“Facts” are things you can see with your own eyes. Lean leaders “go to the Gemba” (or the actual workplace) to see first hand and to talk to the people who are doing the work. A Lean VA leader would visit locations (or send people) to help verify that data is not being manipulated and that processes are being followed. You’d talk to veterans to see if they have complaints about long waits that aren’t showing up in the data.Continue reading…

Higher Workloads and Fewer Nurses? Not a Recipe for Patient Protection and Affordable Care.

flying cadeuciiIn further celebration of Nurses Week, it’s worth discussing this TIME article about the “Killer Burden on Nurses” under the Affordable Care Act.

The point I’m raising and highlighting here is not meant to be political or partisan, but really one about nursing workloads, management decisions, and what’s right for patients.

We’ve seen recently that American healthcare spending is UP about 10%(the biggest increase in spending since 1980) – mainly due to newly insured patients getting care. The point is to get people care and treatment, but maybe the law should have been called the “More People Getting Healthcare Act?” That’s a noble goal.

From the TIME article, an opinion piece written by a nurse from California:

“… I worry that the switch may compromise the quality of the care our patients receive.”

The nurse talks about patients who are sicker due to not getting good healthcare previously. These patients require more attention and more nursing time.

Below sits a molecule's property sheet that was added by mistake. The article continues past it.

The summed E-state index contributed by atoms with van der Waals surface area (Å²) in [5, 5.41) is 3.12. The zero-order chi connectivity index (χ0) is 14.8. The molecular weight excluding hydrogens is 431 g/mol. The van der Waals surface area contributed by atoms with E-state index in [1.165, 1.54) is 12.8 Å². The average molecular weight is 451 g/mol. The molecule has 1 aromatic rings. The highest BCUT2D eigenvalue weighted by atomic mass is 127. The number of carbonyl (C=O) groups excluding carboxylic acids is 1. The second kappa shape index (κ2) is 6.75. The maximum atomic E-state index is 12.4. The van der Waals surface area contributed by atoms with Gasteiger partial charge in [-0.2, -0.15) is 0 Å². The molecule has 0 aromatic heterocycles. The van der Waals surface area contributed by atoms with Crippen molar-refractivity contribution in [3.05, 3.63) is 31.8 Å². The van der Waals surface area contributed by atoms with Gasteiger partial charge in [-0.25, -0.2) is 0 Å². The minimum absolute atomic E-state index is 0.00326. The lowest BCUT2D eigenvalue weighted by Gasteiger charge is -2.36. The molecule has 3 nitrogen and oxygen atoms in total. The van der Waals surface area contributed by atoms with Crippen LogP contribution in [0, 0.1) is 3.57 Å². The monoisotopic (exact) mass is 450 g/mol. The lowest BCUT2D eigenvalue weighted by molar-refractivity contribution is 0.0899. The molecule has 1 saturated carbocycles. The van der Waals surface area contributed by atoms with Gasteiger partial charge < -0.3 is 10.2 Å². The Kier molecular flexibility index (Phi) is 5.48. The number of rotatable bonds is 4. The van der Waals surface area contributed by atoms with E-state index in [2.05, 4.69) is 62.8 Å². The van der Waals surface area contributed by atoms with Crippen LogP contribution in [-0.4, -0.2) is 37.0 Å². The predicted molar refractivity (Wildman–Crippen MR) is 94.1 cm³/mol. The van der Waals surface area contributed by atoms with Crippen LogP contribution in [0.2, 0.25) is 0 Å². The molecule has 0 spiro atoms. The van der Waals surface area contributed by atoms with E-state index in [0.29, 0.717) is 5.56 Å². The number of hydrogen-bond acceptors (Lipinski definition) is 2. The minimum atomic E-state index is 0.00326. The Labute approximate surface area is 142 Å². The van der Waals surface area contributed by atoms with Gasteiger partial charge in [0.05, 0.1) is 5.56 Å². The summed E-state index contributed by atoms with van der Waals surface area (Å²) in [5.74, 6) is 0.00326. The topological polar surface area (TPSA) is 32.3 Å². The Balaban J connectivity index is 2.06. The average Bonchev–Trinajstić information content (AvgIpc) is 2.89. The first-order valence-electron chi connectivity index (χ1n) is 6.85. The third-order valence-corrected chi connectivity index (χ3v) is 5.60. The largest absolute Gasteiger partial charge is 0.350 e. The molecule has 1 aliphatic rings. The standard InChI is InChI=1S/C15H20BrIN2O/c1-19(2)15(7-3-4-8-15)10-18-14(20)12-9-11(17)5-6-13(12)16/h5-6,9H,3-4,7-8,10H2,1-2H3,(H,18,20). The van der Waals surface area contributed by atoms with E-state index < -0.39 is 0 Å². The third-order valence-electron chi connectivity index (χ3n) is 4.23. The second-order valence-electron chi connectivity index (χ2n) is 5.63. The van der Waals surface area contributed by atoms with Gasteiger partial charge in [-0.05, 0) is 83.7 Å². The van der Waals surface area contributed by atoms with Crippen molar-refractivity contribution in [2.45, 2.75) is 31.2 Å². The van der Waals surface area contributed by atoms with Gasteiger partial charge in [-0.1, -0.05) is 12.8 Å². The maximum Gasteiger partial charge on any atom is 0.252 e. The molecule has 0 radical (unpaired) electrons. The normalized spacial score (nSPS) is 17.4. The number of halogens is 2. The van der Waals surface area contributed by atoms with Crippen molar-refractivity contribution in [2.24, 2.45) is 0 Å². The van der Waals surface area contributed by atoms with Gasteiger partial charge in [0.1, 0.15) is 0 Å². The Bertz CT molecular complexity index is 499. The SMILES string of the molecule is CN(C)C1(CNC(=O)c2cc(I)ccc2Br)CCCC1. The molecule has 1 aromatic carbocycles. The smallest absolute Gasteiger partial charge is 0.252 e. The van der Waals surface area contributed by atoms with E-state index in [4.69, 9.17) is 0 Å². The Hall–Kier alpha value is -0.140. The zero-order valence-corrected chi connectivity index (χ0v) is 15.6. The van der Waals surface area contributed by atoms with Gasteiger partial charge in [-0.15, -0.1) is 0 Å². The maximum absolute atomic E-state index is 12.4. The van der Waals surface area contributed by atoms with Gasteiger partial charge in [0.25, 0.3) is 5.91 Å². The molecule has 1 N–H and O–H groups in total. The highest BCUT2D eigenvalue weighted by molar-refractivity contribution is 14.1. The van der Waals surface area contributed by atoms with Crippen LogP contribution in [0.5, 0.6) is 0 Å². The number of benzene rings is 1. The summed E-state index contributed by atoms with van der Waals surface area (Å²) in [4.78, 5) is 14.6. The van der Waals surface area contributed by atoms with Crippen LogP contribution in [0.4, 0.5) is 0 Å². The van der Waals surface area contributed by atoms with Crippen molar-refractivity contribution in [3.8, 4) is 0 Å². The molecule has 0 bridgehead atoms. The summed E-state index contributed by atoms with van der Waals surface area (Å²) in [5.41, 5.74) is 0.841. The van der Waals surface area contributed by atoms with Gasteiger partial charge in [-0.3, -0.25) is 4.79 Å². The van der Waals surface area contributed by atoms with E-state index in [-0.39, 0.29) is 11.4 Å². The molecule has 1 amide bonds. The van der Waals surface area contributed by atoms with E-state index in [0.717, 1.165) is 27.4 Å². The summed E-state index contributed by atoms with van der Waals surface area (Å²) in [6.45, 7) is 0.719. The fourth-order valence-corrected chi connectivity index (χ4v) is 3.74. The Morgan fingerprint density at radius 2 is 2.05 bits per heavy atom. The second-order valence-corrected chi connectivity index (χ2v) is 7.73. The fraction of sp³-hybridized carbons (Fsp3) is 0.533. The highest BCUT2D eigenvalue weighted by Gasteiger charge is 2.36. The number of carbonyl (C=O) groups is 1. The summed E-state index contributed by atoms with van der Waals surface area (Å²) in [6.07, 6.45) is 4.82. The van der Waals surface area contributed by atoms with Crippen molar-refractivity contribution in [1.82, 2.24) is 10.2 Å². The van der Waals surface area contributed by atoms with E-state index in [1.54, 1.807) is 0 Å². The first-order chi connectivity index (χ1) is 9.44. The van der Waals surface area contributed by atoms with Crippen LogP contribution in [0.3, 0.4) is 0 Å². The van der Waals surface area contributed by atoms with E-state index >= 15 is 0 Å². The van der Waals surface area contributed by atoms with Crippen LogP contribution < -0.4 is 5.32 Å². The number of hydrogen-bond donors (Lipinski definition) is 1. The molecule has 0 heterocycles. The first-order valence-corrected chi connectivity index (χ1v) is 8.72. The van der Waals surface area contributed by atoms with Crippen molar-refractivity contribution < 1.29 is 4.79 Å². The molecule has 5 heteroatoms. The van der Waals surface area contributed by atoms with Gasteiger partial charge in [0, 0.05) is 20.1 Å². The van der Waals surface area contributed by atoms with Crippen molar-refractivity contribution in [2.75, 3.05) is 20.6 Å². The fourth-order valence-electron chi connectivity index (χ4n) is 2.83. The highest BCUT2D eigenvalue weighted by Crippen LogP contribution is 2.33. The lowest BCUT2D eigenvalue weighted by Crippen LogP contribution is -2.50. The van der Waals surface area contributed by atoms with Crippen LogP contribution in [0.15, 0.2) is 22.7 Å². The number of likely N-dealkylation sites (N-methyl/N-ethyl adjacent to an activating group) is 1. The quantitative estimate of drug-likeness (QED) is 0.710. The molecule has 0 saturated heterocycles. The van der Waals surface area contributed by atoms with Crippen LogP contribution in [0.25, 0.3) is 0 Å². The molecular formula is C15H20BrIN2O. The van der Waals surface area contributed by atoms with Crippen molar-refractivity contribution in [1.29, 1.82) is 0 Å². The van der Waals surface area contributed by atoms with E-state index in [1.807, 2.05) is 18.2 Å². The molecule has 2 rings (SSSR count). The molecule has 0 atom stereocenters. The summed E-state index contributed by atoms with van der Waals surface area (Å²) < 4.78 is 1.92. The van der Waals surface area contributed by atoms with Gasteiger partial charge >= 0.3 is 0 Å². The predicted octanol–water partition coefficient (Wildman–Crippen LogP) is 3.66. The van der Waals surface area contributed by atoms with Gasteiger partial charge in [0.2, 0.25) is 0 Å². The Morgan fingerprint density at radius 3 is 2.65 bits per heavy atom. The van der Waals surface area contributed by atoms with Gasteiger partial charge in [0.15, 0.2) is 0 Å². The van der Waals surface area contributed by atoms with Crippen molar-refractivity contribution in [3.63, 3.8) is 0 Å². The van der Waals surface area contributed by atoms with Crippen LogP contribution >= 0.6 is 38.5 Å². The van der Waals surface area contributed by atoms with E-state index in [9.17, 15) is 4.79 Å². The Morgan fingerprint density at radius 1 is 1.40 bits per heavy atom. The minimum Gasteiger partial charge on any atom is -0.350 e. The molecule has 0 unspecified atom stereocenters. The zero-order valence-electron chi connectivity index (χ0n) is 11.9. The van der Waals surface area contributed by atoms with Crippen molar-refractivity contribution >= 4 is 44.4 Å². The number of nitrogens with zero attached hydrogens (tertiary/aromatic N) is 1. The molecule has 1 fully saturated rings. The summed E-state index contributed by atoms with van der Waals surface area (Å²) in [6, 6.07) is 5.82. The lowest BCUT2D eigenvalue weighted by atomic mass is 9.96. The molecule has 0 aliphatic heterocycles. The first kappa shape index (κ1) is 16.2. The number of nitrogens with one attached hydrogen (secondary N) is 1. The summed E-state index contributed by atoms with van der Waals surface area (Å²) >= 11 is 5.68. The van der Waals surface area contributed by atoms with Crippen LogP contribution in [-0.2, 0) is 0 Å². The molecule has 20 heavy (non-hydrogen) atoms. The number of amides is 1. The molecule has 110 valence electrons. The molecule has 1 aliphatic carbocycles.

In any workplace, the staffing levels should be set based on the total workload. Using “number of patients” is not a good basis, since the acuity of patients (and the resulting workloads) aren’t equal. Not every patient is the same.

Hospitals, due to other industries, do a really poor job of “industrial engineering” work that would establish the right staffing levels based on workloads.

Continue reading…

Things That Make Me Worry About My Colonoscopy

The Pentax Colonoscope. Source: University of Illinois Wiki

Sorry to get all Katie Couric on you, but I’m going to have a colonoscopy on Friday. I turned 40 last October and I have some family history that leads my doctor to get one done now rather than at 50.

Unlike Katie, I won’t be broadcasting mine live, but I’ll share some articles and reflections on the process and, being process focused, what could go wrong. It’s a very necessary procedure, but there are, sadly, some very unnecessary and preventable risks.

According to  Dr. Wikipedia (backed by journals):

This procedure has a low (0.35%) risk of serious complications

That’s about 1 in 300 patients, put another way.

For those of you who speak Six Sigma, that’s a 99.65% first time yield and a 4.2 sigma level.

That’s not going to scare me away.

Maybe I should have asked what my physician’s complication rates are. What are the complication rates at the surgical center where this will be done? Is this safer than being at a full-blown hospital or doesn’t it matter? Should I be more of an “engaged patient?”

Should I have asked more questions of my primary care provider? Why did she refer me to this GI specialist? Is he a “Best” doctor? Does that matter?

If I treat them as a supplier (respectfully), should I be able to walk the process and see what they do to prevent, say, instrument or scope disinfection errors?

Should I have asked:

  • Show me how you disinfect the equipment
  • Show me your training records for the people doing this work
  • Show me your equipment maintenance records
  • How do you verify that the work is being done properly?
  • Have you had any complaints or incidents in the past?

I had my pre-procedure phone call on Monday. Maybe I should follow up and ask a few of these questions, even if I can’t go “walk the gemba” to check things out myself. What would you do?

Of course, I didn’t have data or information available to me to know:

  • Which specialist is best at this?
  • Who has the highest or lowest complication rates?
  • What are the prices for different doctors or locations?

I don’t know how a busy person makes an informed decision.

Continue reading…

Registration

Forgotten Password?